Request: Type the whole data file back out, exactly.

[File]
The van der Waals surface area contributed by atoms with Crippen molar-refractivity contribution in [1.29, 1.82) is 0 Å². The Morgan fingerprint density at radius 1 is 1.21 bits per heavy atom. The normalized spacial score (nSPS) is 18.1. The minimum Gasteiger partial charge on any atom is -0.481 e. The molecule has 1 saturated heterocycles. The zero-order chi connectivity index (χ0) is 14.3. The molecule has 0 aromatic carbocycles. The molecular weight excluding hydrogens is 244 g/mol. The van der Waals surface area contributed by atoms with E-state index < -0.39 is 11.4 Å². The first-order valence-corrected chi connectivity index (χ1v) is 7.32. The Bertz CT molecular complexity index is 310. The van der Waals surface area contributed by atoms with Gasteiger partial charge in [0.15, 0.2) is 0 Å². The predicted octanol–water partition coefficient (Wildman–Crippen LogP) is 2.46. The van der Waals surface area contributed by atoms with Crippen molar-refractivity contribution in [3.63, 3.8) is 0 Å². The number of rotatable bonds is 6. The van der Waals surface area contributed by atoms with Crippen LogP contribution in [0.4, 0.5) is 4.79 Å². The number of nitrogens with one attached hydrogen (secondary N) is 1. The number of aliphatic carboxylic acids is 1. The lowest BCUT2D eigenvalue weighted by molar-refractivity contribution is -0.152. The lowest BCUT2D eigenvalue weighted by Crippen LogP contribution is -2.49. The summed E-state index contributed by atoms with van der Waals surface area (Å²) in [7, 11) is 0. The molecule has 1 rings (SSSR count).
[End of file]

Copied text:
The van der Waals surface area contributed by atoms with Crippen molar-refractivity contribution in [1.29, 1.82) is 0 Å². The Morgan fingerprint density at radius 1 is 1.21 bits per heavy atom. The normalized spacial score (nSPS) is 18.1. The minimum Gasteiger partial charge on any atom is -0.481 e. The molecule has 1 saturated heterocycles. The zero-order chi connectivity index (χ0) is 14.3. The molecule has 0 aromatic carbocycles. The molecular weight excluding hydrogens is 244 g/mol. The van der Waals surface area contributed by atoms with E-state index < -0.39 is 11.4 Å². The first-order valence-corrected chi connectivity index (χ1v) is 7.32. The Bertz CT molecular complexity index is 310. The van der Waals surface area contributed by atoms with Gasteiger partial charge in [0.15, 0.2) is 0 Å². The predicted octanol–water partition coefficient (Wildman–Crippen LogP) is 2.46. The van der Waals surface area contributed by atoms with Crippen molar-refractivity contribution in [3.63, 3.8) is 0 Å². The number of rotatable bonds is 6. The van der Waals surface area contributed by atoms with Crippen LogP contribution in [0.4, 0.5) is 4.79 Å². The number of nitrogens with one attached hydrogen (secondary N) is 1. The number of aliphatic carboxylic acids is 1. The lowest BCUT2D eigenvalue weighted by molar-refractivity contribution is -0.152. The lowest BCUT2D eigenvalue weighted by Crippen LogP contribution is -2.49. The summed E-state index contributed by atoms with van der Waals surface area (Å²) in [7, 11) is 0. The molecule has 1 rings (SSSR count).